While Ello burns out and MetaFilter goes 2014, tilde.club appears as a defiantly old school minimalist blogging platform. What is tilde.club? It's a community developed social network, initiated by MeFite ftrain. As described, "The only goal is for tilde.club to be a place where you can make weird web pages that you might not want to put anywhere else." Community activity involves the updating of home pages, sometimes to creative effect, discussions and thoughts on historical Internet culture, working on teccie stuff and donating towards costs via new methods and old. Live for several days now, the cultures of established and new users are differing, while interest means there is currently a new user waitlist. There is also a web ring.
The Atlantic: "Something is wrong on Twitter. And people are noticing. Or, at least, the kind of people we hang around with on Twitter are noticing. And it's maybe not a very important demographic, this very weird and specific kind of user: audience-obsessed, curious, newsy. Twitter's earnings last quarter, after all, were an improvement on the period before, and it added 14 million new users for a total of 255 million. The thing is: Its users are less active than they once were. Twitter says these changes reflect a more streamlined experience, but we have a different theory: Twitter is entering its twilight." [more inside]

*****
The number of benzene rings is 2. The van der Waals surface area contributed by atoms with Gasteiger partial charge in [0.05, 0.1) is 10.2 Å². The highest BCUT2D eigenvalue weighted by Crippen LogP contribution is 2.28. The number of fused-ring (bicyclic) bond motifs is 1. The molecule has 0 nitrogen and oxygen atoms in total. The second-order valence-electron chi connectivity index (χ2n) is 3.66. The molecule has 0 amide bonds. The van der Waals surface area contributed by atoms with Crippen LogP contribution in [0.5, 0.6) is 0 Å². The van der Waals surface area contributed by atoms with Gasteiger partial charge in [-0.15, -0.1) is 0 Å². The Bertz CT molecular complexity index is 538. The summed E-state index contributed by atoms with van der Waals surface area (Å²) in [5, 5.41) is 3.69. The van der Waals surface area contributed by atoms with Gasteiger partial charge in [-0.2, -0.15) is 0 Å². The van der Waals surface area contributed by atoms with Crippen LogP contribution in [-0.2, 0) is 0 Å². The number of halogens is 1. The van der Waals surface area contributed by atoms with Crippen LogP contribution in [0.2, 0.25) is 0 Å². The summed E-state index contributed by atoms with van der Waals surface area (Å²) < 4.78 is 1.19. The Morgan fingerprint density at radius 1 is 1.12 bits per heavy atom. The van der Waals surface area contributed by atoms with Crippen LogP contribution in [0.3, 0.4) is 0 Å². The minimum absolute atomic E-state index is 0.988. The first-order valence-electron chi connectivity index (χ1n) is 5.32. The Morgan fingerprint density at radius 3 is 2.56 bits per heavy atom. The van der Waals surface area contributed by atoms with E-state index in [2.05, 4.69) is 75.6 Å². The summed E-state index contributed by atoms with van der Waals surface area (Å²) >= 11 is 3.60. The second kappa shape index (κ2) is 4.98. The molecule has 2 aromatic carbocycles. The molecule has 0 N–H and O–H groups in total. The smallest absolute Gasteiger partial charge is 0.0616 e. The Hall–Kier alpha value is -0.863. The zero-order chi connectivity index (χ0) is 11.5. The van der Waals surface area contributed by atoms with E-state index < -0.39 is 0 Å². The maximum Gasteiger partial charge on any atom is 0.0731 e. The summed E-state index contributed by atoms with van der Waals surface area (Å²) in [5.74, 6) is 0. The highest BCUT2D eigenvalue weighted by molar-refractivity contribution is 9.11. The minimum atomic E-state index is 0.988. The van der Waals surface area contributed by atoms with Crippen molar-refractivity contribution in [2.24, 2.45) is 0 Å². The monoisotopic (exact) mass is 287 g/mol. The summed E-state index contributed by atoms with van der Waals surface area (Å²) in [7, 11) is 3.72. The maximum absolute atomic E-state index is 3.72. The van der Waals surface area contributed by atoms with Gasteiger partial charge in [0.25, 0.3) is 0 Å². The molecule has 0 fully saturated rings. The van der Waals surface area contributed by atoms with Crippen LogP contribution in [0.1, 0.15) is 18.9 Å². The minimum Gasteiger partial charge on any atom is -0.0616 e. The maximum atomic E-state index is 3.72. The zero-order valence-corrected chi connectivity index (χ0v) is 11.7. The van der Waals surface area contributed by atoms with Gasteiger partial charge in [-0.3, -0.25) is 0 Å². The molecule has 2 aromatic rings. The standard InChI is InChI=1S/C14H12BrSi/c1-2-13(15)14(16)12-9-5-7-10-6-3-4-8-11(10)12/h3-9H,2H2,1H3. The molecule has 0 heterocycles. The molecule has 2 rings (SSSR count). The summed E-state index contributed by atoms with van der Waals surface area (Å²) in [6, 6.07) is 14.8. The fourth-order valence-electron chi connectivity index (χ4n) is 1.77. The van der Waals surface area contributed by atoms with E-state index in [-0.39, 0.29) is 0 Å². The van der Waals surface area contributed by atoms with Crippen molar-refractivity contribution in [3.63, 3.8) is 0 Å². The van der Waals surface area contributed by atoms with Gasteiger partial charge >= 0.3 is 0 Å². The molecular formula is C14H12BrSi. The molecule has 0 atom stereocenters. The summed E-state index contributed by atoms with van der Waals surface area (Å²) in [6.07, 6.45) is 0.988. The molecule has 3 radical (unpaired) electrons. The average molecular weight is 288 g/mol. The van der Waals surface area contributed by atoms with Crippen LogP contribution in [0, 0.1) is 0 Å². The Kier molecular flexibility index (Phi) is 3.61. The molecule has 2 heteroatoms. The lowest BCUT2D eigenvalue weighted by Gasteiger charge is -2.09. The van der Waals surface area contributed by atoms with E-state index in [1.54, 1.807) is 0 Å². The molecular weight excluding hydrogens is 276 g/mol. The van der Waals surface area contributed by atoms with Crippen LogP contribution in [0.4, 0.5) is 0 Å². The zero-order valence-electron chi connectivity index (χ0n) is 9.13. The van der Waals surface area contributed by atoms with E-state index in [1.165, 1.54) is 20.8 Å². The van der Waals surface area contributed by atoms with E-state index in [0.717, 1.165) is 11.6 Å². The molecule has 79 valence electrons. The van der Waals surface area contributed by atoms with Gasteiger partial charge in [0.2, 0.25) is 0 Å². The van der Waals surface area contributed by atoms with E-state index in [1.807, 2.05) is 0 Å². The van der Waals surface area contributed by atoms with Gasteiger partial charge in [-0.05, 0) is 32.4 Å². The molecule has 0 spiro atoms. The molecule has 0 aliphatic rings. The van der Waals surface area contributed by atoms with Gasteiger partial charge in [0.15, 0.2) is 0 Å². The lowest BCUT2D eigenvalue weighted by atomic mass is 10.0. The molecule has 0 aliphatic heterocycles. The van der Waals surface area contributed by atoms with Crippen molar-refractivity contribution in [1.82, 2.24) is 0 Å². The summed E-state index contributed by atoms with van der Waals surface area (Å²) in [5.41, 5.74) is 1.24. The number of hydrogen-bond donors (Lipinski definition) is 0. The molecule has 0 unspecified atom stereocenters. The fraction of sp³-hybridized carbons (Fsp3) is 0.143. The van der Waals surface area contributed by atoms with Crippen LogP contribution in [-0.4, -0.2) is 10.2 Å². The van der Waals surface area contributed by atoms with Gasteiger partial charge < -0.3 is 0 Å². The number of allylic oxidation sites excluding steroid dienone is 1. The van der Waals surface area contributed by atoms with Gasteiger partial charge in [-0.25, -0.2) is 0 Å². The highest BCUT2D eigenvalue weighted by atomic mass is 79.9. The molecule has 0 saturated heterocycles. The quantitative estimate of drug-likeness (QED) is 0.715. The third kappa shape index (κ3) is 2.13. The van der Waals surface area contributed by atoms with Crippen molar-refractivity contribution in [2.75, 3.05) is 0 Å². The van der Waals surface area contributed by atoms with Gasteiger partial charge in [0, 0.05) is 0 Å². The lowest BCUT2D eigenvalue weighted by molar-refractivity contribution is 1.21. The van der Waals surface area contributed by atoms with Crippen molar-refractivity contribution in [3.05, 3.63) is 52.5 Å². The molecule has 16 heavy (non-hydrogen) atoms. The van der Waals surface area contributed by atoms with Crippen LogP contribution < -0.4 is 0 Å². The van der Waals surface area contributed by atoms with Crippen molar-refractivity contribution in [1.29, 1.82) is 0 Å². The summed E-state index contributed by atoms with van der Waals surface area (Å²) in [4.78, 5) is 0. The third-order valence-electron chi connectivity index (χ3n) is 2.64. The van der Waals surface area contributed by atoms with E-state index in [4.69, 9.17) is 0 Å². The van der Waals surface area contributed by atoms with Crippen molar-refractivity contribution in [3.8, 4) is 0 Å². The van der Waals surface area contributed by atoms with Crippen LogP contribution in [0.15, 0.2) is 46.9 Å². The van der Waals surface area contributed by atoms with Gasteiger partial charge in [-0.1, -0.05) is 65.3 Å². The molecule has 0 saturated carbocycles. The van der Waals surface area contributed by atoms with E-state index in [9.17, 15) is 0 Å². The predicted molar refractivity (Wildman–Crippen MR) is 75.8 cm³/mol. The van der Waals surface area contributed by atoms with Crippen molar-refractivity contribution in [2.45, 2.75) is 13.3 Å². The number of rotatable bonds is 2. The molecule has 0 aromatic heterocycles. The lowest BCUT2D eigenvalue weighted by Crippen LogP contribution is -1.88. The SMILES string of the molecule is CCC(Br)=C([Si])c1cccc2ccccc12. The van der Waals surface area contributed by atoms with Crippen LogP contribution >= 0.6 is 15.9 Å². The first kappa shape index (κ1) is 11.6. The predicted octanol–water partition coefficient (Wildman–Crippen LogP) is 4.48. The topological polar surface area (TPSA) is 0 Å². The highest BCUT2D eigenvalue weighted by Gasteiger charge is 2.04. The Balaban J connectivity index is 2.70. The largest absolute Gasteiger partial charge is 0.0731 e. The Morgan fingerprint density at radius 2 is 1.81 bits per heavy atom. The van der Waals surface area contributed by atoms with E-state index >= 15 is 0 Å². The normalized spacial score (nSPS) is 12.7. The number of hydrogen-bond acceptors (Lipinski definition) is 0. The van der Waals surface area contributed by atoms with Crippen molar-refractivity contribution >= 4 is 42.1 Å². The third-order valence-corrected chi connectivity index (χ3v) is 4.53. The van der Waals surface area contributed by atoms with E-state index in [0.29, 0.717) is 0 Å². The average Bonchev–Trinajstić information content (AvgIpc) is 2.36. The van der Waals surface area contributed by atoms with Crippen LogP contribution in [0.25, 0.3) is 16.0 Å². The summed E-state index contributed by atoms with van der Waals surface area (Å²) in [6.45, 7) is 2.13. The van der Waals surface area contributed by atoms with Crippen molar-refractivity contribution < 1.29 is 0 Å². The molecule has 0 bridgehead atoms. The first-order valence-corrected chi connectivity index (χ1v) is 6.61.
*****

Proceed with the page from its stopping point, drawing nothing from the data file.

Alan Cooper and the Goal Directed Design Process The heart of the problem, he concludes, is that the people responsible for developing software products don’t know precisely what constitutes a good product. It follows that they also do not know what processes lead to a good product. In short, they are operating by trial and error, with outcomes like customer satisfaction achieved by little more than blind luck. By Hugh Dubberly, first published AIGA GAIN Journal, 2001
Why we urgently need to bring the concept of society up-to-date This post is taken from Disputed Questions: a series of debates organized by Neil Turner for the Open Anthropology Cooperative. I would like to argue for the motion: One of the major challenges of anthropology is the redefinition of the concept “society.”
Yesterday, ReadWriteWeb, which "provides analysis of Web products and trends to an intelligent audience of engaged technology decision makers, Web enthusiasts and innovators" posted an article titled "Facebook Wants to Be Your One True Login." What happened in the post's comments taught them a lesson about users who aren't in their target demographic: internet users browse by search, because they think browsers are search engines. [more inside]
Employing a rather breath-taking counter, Netsizer claims to track the growth of the internet (users and hosts) in real time based on a methodology briefly and unsatisfyingly explained here. According to Netsizer the number of internet users already tops 800 million, but the Cyber Atlas is projecting 700-950 million users in 2004. Does anybody really know what's going on?